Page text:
Definition of grump in English:

grump

noun

informal
  • 1A grumpy person.

    ‘he proved a fearful grump—not the flicker of a smile’
    • ‘Next time you come across a grump in the dumps, flash him a grin and a cheerful ‘hello.’’
    • ‘If she does, someone PLEASE remind me not to be a grump and complain how dirty and old everything looks.’
    • ‘He plays him as a cuddly grump, a sweet-natured misanthrope, more doleful than angry.’
    • ‘So what about people's image of him as a reclusive grump?’
    • ‘It is determined to cheer up the region's grumps.’
    • ‘The other one's a grump and because of mistreatment being bred in its bones is just getting used to me.’
    • ‘I was grading for a real curmudgeon, the grump who wound up being my thesis advisor.’
    • ‘He comes across as a grump who thinks poetry on the subway is deep.’
    • ‘I ask him if his books are his children, and sense the old grump in his response that, if they are, they're children he can't wait to be rid of.’
    • ‘Indeed my children kept complaining at the family grump reading at the meal table.’
    • ‘It's perfect for all those grumps who complain about owners rooting against their favorite major league teams for the benefit of their fantasy squads.’
    • ‘Every yard has its boozers, shirkers, grumps, gamblers and cack-handed riders.’
    • ‘We are, the Diary can merrily reveal, a group of grumps.’
    • ‘We are the top grumps - so come on TV bosses, let us have our slot.’
    • ‘Maybe I'm being a grump - perhaps it's good for our society to have shared community moments.’
    • ‘These are poets as moral actors voicing concerns and dilemmas; they are conscience-stricken purchasers, harassed homemakers, debonair lovers, anxious motorists and old grumps.’
    • ‘I'm not talking about the loveable grump who means well, or some kind of gruff tough guy with a spongy-soft interior.’
    • ‘But worst, at least from a political perspective, the hectoring made him look like a grump.’
    • ‘As we approach the announcement of the winner of the award it seems like the perfect time to celebrate some of the curmudgeons and grumps that (for whatever reason) decided not to play…’
    • ‘Now, I don't wish to sound like just an old grump.’
    shrew, curmudgeon, discontent, complainer, grumbler, moaner, fault-finder, carper
    View synonyms
    1. 1.1 A fit of sulking.
      ‘the priest was in such a grump about the contributions to a new altar’
      • ‘Are you in a grump because of your cough, or is there nobody out there?’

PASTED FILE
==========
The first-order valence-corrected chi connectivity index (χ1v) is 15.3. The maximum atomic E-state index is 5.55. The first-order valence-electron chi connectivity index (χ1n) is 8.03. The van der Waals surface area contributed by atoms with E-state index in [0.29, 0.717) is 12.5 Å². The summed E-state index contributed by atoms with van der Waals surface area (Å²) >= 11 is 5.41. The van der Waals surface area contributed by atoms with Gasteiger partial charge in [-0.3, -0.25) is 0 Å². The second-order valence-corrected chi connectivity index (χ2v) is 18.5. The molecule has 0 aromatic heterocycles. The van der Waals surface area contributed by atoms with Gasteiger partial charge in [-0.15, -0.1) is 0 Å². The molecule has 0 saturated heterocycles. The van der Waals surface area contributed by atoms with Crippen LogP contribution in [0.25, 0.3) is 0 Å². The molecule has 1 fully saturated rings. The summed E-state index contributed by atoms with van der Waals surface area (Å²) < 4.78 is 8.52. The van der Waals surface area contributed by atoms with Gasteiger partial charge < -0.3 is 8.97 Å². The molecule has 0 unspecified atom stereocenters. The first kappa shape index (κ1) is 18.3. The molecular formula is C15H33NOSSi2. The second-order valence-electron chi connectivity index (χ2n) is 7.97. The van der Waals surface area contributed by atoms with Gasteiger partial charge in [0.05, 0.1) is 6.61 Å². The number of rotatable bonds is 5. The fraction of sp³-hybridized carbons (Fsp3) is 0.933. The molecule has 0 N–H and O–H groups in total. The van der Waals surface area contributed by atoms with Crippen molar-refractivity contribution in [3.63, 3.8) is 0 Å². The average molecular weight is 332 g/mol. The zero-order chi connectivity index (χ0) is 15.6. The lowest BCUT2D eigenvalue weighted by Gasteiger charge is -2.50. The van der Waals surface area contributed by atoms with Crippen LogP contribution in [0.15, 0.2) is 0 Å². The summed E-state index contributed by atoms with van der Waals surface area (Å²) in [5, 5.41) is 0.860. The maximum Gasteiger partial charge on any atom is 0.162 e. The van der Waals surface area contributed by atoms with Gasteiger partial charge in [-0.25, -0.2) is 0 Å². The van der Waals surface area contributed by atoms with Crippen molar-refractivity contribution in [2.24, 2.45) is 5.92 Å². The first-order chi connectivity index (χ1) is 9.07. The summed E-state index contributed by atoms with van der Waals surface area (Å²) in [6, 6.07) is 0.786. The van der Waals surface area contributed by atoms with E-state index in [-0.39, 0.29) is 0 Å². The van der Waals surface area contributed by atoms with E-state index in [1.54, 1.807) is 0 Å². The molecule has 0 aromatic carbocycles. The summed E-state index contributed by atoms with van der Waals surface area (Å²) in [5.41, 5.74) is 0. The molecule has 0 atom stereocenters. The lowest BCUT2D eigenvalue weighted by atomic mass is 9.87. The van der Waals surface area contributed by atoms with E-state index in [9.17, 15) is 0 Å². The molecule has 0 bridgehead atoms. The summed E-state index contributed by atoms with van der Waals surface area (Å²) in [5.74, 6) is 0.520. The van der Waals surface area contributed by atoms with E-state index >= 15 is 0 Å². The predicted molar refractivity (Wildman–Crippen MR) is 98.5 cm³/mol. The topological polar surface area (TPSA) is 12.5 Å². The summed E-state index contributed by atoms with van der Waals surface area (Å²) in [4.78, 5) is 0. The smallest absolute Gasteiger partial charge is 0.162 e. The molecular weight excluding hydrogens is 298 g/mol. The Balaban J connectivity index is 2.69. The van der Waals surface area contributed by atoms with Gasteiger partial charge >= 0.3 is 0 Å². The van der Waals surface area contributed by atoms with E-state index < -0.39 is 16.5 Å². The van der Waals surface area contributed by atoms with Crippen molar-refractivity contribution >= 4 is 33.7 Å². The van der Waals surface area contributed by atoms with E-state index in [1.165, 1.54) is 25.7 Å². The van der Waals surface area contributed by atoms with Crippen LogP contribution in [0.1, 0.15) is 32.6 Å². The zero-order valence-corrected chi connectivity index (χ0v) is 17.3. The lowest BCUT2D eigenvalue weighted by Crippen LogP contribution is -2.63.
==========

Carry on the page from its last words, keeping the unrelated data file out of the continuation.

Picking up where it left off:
• ‘I don't like crowded places, and he was in a grump too (only ever happens when he feels ill, so I suppose I should be grateful).’
      • ‘How am I supposed to maintain a good grump with you being so damned cute?’
      • ‘And I got the grumps today because nine of ten friends I called today to ask nicely to hang out with said they couldn't, even if today was the only day in the week I could even contemplate hanging out.’
      • ‘In fact the very suggestion that my grumpiness may not be entirely my own tends to put me in a bit of a grump.’
      • ‘Maradona is not the only fellow to descend into a grump with world football's organisers.’
      • ‘She was just in a grump because she had been stood up by someone whom she likes very much but doesn't like her back.’
      fit of rage, rage, fury, fit of bad temper, fit of ill temper, bad temper, tantrum, passion, paroxysm
      View synonyms

verb

[NO OBJECT]informal
  • Act in a sulky, grumbling manner.

    ‘he grumped at me when I moved the papers’
    • ‘‘That's the worst I've ever felt after a victory,’ he grumped.’
    • ‘With most recent economic indicators pointing to a belated, but strong, recovery, they have been reduced to grumping about the pay levels of the new jobs being created.’
    • ‘I am ready to stop grumping about how badly the project has been handled.’
    • ‘But sometimes you have two choices: swear and mutter and grump, or breath out and go with the flow.’
    • ‘When that didn't work he grumped some more just for good measure, then finally came to a decision.’
    • ‘‘I made a mistake of assuming it was all right to talk about the intellectual fabric around that subject [currency values],’ he grumped.’
    • ‘‘I'm booked into the hairdresser's for a cut this afternoon before the performance and can't make up my mind between two different styles,’ he grumped as we entered the performance hall.’
    • ‘But Delphine grumped under her breath and sighed and then returned to her coffee.’
    • ‘But the real potential lies in the minds of everyone who has ever grumped about Britain's most beautiful places being overrun by trippers.’
    • ‘Whilst the rest of the world grumped through their first hour or so of consciousness, Chris was alert almost instantly.’
    • ‘The two males are grumping and swearing at each other.’
    • ‘Anyway, we grumped our way into town and did eventually get energised by it all and got through the whole session in good time.’
    • ‘Don't bother with the scenic railway, grumped the driver who picked us up from the Megalong Valley once we'd landed.’
    • ‘He mumped and grumped and moaned around the place.’
    • ‘‘I'm happy with the result, but not the performance,’ the 57-year-old grumped.’
    • ‘Sure, you've picked out something special for the spouse, the kids are taken care of, and you think you've even found something that your grump of a father-in-law won't grump about.’
    • ‘If to this you add awareness that not everyone else is as fortunate as you, I believe there's no valid reason any fellow homeschooler should grump at you.’
    • ‘‘I know you're talking about me,’ Mark grumped.’
    • ‘‘Finally, somebody,’ Paula grumped as she let him in.’
    • ‘And finally relating to the first paragraph I wasted the long weekend grumping around the house.’

Origin

Early 18th century: imitating inarticulate sounds expressing displeasure.

Pronunciation

grump

/ɡrʌmp/